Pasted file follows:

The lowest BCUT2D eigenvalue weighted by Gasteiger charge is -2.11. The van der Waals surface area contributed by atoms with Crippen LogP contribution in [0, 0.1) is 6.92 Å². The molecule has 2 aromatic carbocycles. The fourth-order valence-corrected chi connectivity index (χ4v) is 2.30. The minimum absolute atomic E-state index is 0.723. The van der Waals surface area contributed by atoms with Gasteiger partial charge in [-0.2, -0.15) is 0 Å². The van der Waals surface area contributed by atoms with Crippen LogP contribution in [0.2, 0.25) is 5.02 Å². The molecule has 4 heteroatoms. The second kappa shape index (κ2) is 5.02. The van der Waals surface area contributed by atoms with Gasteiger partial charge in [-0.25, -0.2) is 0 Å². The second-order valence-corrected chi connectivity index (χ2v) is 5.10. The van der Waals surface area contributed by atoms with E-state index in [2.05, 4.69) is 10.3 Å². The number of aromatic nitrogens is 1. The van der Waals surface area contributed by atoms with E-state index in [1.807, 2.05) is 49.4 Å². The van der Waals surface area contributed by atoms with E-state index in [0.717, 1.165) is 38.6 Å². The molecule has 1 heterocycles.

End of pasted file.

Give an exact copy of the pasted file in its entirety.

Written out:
The lowest BCUT2D eigenvalue weighted by Gasteiger charge is -2.11. The van der Waals surface area contributed by atoms with Crippen LogP contribution in [0, 0.1) is 6.92 Å². The molecule has 2 aromatic carbocycles. The fourth-order valence-corrected chi connectivity index (χ4v) is 2.30. The minimum absolute atomic E-state index is 0.723. The van der Waals surface area contributed by atoms with Gasteiger partial charge in [-0.2, -0.15) is 0 Å². The van der Waals surface area contributed by atoms with Crippen LogP contribution in [0.2, 0.25) is 5.02 Å². The molecule has 4 heteroatoms. The second kappa shape index (κ2) is 5.02. The van der Waals surface area contributed by atoms with Gasteiger partial charge in [-0.25, -0.2) is 0 Å². The second-order valence-corrected chi connectivity index (χ2v) is 5.10. The van der Waals surface area contributed by atoms with E-state index in [2.05, 4.69) is 10.3 Å². The number of aromatic nitrogens is 1. The van der Waals surface area contributed by atoms with E-state index in [1.807, 2.05) is 49.4 Å². The van der Waals surface area contributed by atoms with E-state index in [0.717, 1.165) is 38.6 Å². The molecule has 1 heterocycles.